Exactly this. Each PS3 originally cost an estimated $690.23 [slashdot.org] New technology is expensive. Over time, economies of scale and other cost reductions take hold, and products get cheaper. Having paid $x billions of dollars for design+factories+retooling+manufacturing, yes, it costs, and initial sales do not meet costs - that's why we have the economics concept of a breakeven point [wikipedia.org].

    • One thing that no one has acknowledged so far in this discussion, is just how tight a grip on GM's gonads the Chinese have, a grip that gets ever tighter as the Chinese cut back on their Lithium exports because they need more and more of it themselves.

      We do have, here in the US, some promising Lithium deposits, but only one mine, now nearly abandoned, has actually been slightly developed. Bringing these online and producing the usable Lithium to build these batteries with will take an estimated 10 years if

  • Price vs gasoline. (Score:5, Insightful)

    by olsmeister (1488789) on Thursday December 02, 2010 @09:20PM (#34426304)
    If gasoline were to suddenly become significantly more expensive, the asking price could be adjusted accordingly.
  • by maxrate (886773) on Thursday December 02, 2010 @09:20PM (#34426306)
    Electric eels.
  • That would save them the cost of the engine and all it's secondary components (cooling system, exhaust system, etc etc)

  • by Aphrika (756248) on Thursday December 02, 2010 @09:35PM (#34426456)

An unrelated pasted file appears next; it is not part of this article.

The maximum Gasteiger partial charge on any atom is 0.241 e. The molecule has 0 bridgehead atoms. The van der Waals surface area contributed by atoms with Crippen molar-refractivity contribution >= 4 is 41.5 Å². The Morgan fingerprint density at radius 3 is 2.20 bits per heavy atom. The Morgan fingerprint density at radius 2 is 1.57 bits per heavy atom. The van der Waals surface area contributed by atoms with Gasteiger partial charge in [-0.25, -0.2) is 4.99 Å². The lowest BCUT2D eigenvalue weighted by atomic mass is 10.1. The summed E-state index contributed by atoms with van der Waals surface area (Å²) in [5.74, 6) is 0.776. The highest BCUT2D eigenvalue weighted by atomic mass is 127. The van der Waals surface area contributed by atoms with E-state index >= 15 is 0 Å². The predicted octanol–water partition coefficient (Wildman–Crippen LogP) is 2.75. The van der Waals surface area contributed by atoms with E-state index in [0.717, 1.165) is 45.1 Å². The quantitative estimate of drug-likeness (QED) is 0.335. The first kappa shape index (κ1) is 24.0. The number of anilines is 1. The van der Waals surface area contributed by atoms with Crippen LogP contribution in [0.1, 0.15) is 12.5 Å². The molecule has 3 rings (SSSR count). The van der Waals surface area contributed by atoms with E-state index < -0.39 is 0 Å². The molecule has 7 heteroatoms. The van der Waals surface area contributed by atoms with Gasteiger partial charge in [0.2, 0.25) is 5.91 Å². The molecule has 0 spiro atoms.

Nothing new in manufacturing really, but it might be the first time it's been seen in production cars I suspect. You make a bunch at a loss initially, tweak the technology, the manufacturing process, streamline the design and eventually you start making a profit on them.

    In some situations, those early losses will be spun back into R&D costs on the budget and targeted as profit that has to be made on future units.

    Hopefully they'll stick with it and start driving costs down so that the technology can be made cheaper and is more efficient, rather than pulling the plug (no pun intended) and giving up on it.
  • This no big deal (Score:5, Insightful)

    by Howard Roark (13208) on Thursday December 02, 2010 @09:44PM (#34426534)

    It's a well known fact that all hybrids lose money at first. Toyota lost something like $5000 on each early model Prius. This will all work out.

  • Ahh, union labor ... (Score:3, Interesting)

    by The AtomicPunk (450829) on Thursday December 02, 2010 @09:44PM (#34426538)

    ... is there anything you can't screw up?

    • by damn_registrars (1103043) <damn.registrars@gmail.com> on Thursday December 02, 2010 @10:06PM (#34426724) Homepage Journal
      Back on planet earth, the UAW actually bought a portion of GM. Why would they intentionally screw up the profits of GM when they have their own money invested in it? After all, you can't extract money from a company that doesn't exist...
  • Step 1) Sell the car at a loss.